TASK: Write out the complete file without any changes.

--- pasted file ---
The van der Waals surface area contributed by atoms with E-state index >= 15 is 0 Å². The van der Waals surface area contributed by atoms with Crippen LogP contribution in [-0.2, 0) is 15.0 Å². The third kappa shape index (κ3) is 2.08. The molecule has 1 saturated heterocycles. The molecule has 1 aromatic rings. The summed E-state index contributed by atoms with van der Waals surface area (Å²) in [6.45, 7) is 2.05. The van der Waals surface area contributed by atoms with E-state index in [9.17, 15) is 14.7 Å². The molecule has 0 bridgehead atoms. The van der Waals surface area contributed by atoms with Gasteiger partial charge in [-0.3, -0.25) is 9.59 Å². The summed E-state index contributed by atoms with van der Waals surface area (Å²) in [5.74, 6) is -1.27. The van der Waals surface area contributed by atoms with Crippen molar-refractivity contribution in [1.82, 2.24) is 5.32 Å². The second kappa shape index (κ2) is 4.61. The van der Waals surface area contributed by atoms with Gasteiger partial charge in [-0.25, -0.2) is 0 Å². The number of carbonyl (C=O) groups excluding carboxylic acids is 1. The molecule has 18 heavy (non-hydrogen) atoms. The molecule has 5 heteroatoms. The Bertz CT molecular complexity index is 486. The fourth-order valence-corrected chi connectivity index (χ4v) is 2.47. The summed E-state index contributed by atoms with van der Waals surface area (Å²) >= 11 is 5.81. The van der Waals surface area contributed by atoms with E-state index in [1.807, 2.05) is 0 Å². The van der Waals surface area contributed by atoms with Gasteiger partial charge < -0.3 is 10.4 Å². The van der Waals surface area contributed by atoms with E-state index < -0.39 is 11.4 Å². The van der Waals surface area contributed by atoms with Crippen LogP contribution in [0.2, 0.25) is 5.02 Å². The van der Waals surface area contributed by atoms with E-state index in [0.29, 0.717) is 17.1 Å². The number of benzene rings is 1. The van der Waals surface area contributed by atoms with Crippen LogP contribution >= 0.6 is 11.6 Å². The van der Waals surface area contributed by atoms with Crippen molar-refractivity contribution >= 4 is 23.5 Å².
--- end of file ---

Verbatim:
The van der Waals surface area contributed by atoms with E-state index >= 15 is 0 Å². The van der Waals surface area contributed by atoms with Crippen LogP contribution in [-0.2, 0) is 15.0 Å². The third kappa shape index (κ3) is 2.08. The molecule has 1 saturated heterocycles. The molecule has 1 aromatic rings. The summed E-state index contributed by atoms with van der Waals surface area (Å²) in [6.45, 7) is 2.05. The van der Waals surface area contributed by atoms with E-state index in [9.17, 15) is 14.7 Å². The molecule has 0 bridgehead atoms. The van der Waals surface area contributed by atoms with Gasteiger partial charge in [-0.3, -0.25) is 9.59 Å². The summed E-state index contributed by atoms with van der Waals surface area (Å²) in [5.74, 6) is -1.27. The van der Waals surface area contributed by atoms with Crippen molar-refractivity contribution in [1.82, 2.24) is 5.32 Å². The second kappa shape index (κ2) is 4.61. The van der Waals surface area contributed by atoms with Gasteiger partial charge in [-0.25, -0.2) is 0 Å². The number of carbonyl (C=O) groups excluding carboxylic acids is 1. The molecule has 18 heavy (non-hydrogen) atoms. The molecule has 5 heteroatoms. The Bertz CT molecular complexity index is 486. The fourth-order valence-corrected chi connectivity index (χ4v) is 2.47. The summed E-state index contributed by atoms with van der Waals surface area (Å²) >= 11 is 5.81. The van der Waals surface area contributed by atoms with E-state index in [1.807, 2.05) is 0 Å². The van der Waals surface area contributed by atoms with Gasteiger partial charge < -0.3 is 10.4 Å². The van der Waals surface area contributed by atoms with E-state index < -0.39 is 11.4 Å². The van der Waals surface area contributed by atoms with Crippen LogP contribution in [0.2, 0.25) is 5.02 Å². The van der Waals surface area contributed by atoms with E-state index in [0.29, 0.717) is 17.1 Å². The number of benzene rings is 1. The van der Waals surface area contributed by atoms with Crippen LogP contribution >= 0.6 is 11.6 Å². The van der Waals surface area contributed by atoms with Crippen molar-refractivity contribution >= 4 is 23.5 Å².